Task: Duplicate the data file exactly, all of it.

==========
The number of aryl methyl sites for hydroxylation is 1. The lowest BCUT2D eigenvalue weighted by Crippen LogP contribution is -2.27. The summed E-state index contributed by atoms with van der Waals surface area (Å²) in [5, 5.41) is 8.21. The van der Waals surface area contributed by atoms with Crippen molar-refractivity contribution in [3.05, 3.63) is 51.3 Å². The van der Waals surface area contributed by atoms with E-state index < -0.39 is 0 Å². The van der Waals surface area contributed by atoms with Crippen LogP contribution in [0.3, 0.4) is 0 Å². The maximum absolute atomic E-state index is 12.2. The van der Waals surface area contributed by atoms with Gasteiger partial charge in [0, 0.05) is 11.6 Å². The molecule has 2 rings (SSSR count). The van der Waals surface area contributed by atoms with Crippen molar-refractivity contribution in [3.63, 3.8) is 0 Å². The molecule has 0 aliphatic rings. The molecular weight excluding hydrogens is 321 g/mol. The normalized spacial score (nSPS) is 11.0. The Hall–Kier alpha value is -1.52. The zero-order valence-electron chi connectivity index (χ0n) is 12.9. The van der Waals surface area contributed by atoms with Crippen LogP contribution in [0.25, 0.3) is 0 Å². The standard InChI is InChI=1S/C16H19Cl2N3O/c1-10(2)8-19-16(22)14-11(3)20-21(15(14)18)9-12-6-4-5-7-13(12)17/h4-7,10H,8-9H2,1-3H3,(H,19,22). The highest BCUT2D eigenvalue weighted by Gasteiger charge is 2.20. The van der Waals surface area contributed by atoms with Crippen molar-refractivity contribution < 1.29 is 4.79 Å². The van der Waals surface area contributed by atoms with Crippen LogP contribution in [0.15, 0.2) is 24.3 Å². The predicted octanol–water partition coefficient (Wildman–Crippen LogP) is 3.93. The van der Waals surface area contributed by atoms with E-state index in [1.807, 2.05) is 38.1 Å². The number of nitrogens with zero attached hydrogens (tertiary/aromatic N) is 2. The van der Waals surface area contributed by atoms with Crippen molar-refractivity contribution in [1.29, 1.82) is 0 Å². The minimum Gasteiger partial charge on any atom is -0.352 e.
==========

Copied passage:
The number of aryl methyl sites for hydroxylation is 1. The lowest BCUT2D eigenvalue weighted by Crippen LogP contribution is -2.27. The summed E-state index contributed by atoms with van der Waals surface area (Å²) in [5, 5.41) is 8.21. The van der Waals surface area contributed by atoms with Crippen molar-refractivity contribution in [3.05, 3.63) is 51.3 Å². The van der Waals surface area contributed by atoms with E-state index < -0.39 is 0 Å². The van der Waals surface area contributed by atoms with Crippen LogP contribution in [0.3, 0.4) is 0 Å². The maximum absolute atomic E-state index is 12.2. The van der Waals surface area contributed by atoms with Gasteiger partial charge in [0, 0.05) is 11.6 Å². The molecule has 2 rings (SSSR count). The van der Waals surface area contributed by atoms with Crippen molar-refractivity contribution in [3.63, 3.8) is 0 Å². The molecule has 0 aliphatic rings. The molecular weight excluding hydrogens is 321 g/mol. The normalized spacial score (nSPS) is 11.0. The Hall–Kier alpha value is -1.52. The zero-order valence-electron chi connectivity index (χ0n) is 12.9. The van der Waals surface area contributed by atoms with Crippen LogP contribution in [0.25, 0.3) is 0 Å². The standard InChI is InChI=1S/C16H19Cl2N3O/c1-10(2)8-19-16(22)14-11(3)20-21(15(14)18)9-12-6-4-5-7-13(12)17/h4-7,10H,8-9H2,1-3H3,(H,19,22). The highest BCUT2D eigenvalue weighted by Gasteiger charge is 2.20. The van der Waals surface area contributed by atoms with Crippen molar-refractivity contribution < 1.29 is 4.79 Å². The van der Waals surface area contributed by atoms with Crippen LogP contribution in [0.15, 0.2) is 24.3 Å². The predicted octanol–water partition coefficient (Wildman–Crippen LogP) is 3.93. The van der Waals surface area contributed by atoms with E-state index in [1.807, 2.05) is 38.1 Å². The number of nitrogens with zero attached hydrogens (tertiary/aromatic N) is 2. The van der Waals surface area contributed by atoms with Crippen molar-refractivity contribution in [1.29, 1.82) is 0 Å². The minimum Gasteiger partial charge on any atom is -0.352 e.